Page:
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Caring for a Three Legged Dog or Cat

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Canine Rescue Stories: Helping or Hindering?
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On The Road

Member Since:
24 September 2009
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13 November 2010 - 3:02 pm
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All of us have an ache in our heart whenever we see an email or Facebook post that begins with "Beautiful Dog on Death Row Desperately Needs Home."

We all want to try to help, so we spread the word to everyone we know via places like the Tripawds Rescue Forum or Facebook page.

Oftentimes, like in the case of Tripawd Miles, a success story happens and the dog finds a furever home. Sadly, oftentimes we're not quite sure whatever happens to other rescue dogs.

We all want to do what we can to help dogs find homes, but Tripawds just discovered that sometimes our good intentions can lead to confusion that hinders the process.

We recently learned from a friend who heads up a rescue organization, that many of these "last minute" dog-on-death-row alerts aren't always what they seem.

An Urban Legend is Born

Many times the dog isn't actually on death row, but in our enthusiasm to help, we give people that impression. Rescue stories often end up being passed around like the telephone game, with the facts becoming so mixed up that it's hard to get the facts so the dog can be helped.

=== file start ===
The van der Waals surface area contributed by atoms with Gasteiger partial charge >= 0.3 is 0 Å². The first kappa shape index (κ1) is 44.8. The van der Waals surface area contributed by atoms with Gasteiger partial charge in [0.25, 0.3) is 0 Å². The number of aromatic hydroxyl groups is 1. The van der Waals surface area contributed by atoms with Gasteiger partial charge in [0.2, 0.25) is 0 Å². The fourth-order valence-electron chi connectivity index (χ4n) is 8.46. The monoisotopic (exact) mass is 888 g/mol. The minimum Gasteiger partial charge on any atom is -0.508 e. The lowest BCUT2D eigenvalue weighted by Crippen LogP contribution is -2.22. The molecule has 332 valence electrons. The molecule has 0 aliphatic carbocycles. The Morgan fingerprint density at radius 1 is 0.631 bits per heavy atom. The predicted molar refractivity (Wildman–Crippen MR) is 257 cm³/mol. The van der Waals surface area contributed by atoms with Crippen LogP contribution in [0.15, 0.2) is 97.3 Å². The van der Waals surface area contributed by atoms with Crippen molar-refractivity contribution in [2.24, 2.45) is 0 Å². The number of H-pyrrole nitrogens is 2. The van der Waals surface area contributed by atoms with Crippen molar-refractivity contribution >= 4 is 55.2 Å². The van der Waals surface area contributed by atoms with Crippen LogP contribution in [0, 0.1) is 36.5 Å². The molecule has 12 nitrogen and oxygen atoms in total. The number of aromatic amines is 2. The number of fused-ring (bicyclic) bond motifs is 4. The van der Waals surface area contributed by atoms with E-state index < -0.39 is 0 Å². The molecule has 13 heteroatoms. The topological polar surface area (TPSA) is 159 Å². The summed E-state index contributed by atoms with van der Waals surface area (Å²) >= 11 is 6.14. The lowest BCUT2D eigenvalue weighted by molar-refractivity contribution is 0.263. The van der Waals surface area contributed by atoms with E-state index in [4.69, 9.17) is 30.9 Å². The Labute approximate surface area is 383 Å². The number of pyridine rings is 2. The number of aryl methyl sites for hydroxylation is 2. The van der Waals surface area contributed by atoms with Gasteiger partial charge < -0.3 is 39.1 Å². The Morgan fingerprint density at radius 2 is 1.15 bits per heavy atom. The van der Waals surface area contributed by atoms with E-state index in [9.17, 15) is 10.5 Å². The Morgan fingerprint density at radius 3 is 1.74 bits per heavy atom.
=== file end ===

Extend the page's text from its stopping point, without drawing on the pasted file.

For example, recently we were told about a German Shepherd who was looking for a home, and his picture was posted in the Tripawds Rescue Forum and Facebook page. His amputation had been done and paid for by the rescue group, but suddenly his time was up and he needed to find a home, "or else."

A call out went all over the web, and people were desperately trying to help spread the word, including us.

After reading about him, a Tripawds friend who leads a German Shepherd Rescue Group did some investigating to try to help.

He learned that the name of the shelter the dog was supposedly in was wrong (the dog was actually in Florida, not California), and the dog was in no danger of being euthanized.

Since the call went out, the shelter had been besieged by phone calls from people trying to help. Exasperated, the shelter director told our friend:

"Why on earth would we have him on death row after paying thousands for his amputation and care?!"

After learning this, we wondered how we had missed that little fact in the earliest posts on Facebook. The dog was up for adoption and the shelter was doing all they could to find him a home.  All the calls and emails they had been answering from well-intentioned folks were actually preventing them from getting their work done.

Assess the Situation Before Spreading the Word

Stories like this can circulate through the Internet for years. Many shelters still get calls about "Lab Puppies Found by the Highway Need a Home Now!"  years after they were all saved. We think there really needs to be a "" for rescue dog stories!

We learned a valuable lesson, that sometimes we can do more good, by getting out of the way of the shelters who are trying to re-home the dog. Of course it's good to try to help, and although we don't claim to have the answers as to how to discern fact from fiction, maybe we can all ask ourselves these questions before telling everyone we know about the dog:

  • How authentic does this story seem to be?
  • Does the original poster have some kind of personal connection to the dog?
  • Did someone already pay for the dog's medical expenses?